In the previous article on BGP route aggregation, we looked at three different variations of aggregating routes including sending an aggregate route only, sending an aggregate route with more specific routes and sending an aggregate route with a subset of the specific routes.

In this article, we will look at three more variations using the network diagram below:

R5 is not running BGP; it is only running OSPF with R2. R2 in turn is advertising the 192.168.20.0/24 network into BGP.

Variation #4: Send an aggregate route with the AS_SET

One of the issues that may occur when sending aggregates is loss of information. In our network diagram, R1 is receiving the 192.168.20.0/24 route from AS2 and the 192.168.30.0/24 route from AS3.

R1 is also sending these routes to its neighbor in AS4 – R4.

Notice that the AS_PATH shows that the routes were originated from AS2 and AS3 respectively. Now, we will configure R1 to send only an aggregate route of 192.168.0.0/16 to its neighbors using the following configuration: aggregate-address 192.168.0.0 255.255.0.0 summary-only. When we check the BGP table of R4 after this configuration on R1, we see only the aggregate route:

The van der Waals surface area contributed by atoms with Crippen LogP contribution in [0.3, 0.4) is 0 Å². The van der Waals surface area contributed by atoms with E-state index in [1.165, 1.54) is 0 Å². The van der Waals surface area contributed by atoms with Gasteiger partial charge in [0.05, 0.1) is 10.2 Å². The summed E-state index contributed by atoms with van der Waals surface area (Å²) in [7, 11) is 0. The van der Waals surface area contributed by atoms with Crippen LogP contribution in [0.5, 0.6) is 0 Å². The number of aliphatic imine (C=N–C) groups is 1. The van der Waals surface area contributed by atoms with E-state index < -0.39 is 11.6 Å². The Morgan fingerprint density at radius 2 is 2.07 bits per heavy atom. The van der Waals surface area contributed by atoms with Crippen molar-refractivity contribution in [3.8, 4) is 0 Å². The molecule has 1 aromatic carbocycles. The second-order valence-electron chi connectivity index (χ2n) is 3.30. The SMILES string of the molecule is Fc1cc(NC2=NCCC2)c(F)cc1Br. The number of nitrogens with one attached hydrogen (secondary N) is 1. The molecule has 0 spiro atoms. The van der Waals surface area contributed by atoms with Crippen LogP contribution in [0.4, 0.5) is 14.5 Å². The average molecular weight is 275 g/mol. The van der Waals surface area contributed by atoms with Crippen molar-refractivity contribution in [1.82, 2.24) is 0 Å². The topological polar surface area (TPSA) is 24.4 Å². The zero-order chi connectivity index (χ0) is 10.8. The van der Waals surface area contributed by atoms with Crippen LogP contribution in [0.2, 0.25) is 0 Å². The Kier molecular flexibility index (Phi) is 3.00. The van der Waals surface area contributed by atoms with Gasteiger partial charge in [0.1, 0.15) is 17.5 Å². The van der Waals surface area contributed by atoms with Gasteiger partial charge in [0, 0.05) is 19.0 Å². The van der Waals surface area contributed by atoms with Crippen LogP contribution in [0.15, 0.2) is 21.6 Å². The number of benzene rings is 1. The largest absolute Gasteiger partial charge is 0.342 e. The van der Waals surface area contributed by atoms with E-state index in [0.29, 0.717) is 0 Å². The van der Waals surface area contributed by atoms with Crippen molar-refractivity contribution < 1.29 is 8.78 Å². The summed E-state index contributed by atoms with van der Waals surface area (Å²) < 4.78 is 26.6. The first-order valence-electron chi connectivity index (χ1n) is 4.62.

Note the Path column in the output above: the aggregate route shows only “1” in the AS_PATH, meaning that the aggregate route has lost the information of AS2 and AS3.

Let me show you one of the issues that can result to loss of information like this. In the BGP table of R2, we also see the aggregate route sent by R1. R2 accepted this route because it didn’t see its AS number in the AS_PATH.

Now, I will shut down the link between R2 and R5. This means that R2 will stop receiving the 192.168.20.0/24 route and thus stop advertising that route into BGP.

The only problem is, since the aggregate route from R1 is still in R2’s BGP table, if it wants to reach the 192.168.20.0/24 network, it will use that aggregate route and send the traffic towards R1. R1, not having that route in its routing table anymore, will drop the traffic.

Note: Perhaps this example is not the best because the aggregate route is still useful to R2 for accessing the 192.168.10.0/24 network but it illustrates the problem of loss of information. Moreover, we could use a suppress-map to allow the more specific 192.168.10.0/24 route to be advertised to R2.

To work around the loss of information problem, we could instruct R1 to send the AS_SET along with the aggregate route. The AS_SET is an unordered list of ASNs through which the route has traversed and it is used to avoid routing loops. In the case of aggregation, it lists the AS numbers of the routes that make up the aggregated route. To add the AS_SET, simply include the “as-set” option in the aggregate-address command, for example: